I am often asked two questions by traders. Understanding the answers to both questions will make you a lot of money.
Not understanding the answers to these two questions means you will make lots of mistakes that cost you capital and lost profits.
So, let me ask you, if you could identify your biggest mistakes as a trader- what would they be? If we were chatting, I would also ask you how much those mistakes cost you in capital and/or lost opportunity.
Further, if you understood why you made the mistakes, so you do not repeat them, how much would that be worth to you in profits gained and losses avoided?
For some of you it could mean thousands and others possibly millions. At the very least, if you knew the answer to the questions you could stop or greatly reduce the losing trades. Think about it. If you were able to cut your losing trades in half, how much is that worth to you?
In this article, I’d like to share with you a story about one big mistake an experienced trader made over and over and over again before he asked for a little guidance. Sadly, in making this mistake over and over, it cost him millions.
What are the two questions, you ask?
- When is the best time to get in?
- When is the best time to get out?
On the surface these questions may seem a little silly for a trader to ask, however, not really, as not knowing the answer to these questions is why the majority of traders fail.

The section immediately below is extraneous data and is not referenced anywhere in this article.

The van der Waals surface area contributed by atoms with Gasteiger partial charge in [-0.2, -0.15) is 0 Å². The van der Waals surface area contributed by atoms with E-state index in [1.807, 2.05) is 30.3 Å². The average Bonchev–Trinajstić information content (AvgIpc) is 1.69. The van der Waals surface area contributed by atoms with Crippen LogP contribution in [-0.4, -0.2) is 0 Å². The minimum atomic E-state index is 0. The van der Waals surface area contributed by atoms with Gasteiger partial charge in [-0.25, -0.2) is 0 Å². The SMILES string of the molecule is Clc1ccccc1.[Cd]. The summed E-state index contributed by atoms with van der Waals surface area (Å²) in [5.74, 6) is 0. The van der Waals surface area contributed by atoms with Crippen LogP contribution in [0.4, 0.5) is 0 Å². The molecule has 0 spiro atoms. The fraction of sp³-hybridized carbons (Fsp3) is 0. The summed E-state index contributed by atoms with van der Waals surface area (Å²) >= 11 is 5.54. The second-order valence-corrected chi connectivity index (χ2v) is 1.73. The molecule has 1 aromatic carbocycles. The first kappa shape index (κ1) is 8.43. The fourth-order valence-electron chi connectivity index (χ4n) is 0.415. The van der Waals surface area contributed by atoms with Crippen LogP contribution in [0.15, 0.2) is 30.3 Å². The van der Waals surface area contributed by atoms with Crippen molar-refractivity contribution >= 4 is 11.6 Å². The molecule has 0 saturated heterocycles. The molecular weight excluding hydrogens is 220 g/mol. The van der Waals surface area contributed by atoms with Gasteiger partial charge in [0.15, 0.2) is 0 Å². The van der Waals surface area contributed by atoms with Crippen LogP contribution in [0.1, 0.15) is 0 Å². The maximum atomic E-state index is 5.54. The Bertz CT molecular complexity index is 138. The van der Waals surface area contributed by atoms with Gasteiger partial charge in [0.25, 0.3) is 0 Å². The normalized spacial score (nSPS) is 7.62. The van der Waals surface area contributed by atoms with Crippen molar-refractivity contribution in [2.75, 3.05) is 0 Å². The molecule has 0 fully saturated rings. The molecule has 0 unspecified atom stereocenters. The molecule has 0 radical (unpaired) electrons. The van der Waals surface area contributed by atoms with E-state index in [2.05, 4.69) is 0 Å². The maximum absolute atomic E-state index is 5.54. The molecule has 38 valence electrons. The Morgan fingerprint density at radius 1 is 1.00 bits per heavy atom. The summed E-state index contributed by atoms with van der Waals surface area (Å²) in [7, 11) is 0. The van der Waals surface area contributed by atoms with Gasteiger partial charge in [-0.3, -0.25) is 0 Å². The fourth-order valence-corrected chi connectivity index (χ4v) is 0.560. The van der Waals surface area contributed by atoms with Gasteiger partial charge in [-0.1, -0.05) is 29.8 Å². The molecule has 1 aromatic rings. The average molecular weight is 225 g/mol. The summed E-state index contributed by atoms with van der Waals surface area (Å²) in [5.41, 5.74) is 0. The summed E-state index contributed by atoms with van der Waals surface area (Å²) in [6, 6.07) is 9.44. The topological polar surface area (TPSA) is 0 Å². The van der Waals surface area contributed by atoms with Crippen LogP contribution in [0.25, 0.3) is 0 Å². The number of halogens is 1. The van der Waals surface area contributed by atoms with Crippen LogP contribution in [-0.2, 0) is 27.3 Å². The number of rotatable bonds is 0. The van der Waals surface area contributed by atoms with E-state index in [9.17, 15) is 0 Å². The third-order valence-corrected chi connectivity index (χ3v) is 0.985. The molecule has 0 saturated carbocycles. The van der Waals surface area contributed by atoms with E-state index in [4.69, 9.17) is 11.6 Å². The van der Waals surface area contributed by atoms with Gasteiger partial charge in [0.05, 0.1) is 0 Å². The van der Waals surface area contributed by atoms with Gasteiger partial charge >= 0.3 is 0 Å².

Let me assure you that many who tell us that they are experienced traders struggle to give succinct answers to these questions. Why? Most traders think they know, when in reality they are mainly guessing, which is close to gambling.
The story I will share with you, I do so in the hope that you are not making the same mistakes, or if you are, you stop repeating them. Remember, really understanding these two questions ought to be part of a solid, structured process for trading that could one day make you millions.
A few years ago an experienced trader shared that they had mixed results, and what I am about to share with you changed the way he thought about trading, and his fortune. Regardless of the time frame you want to trade, I find this key element missing from the processes of most traders, particularly those who trade short term, where the focus is typically on daily charts, or even shorter time frames.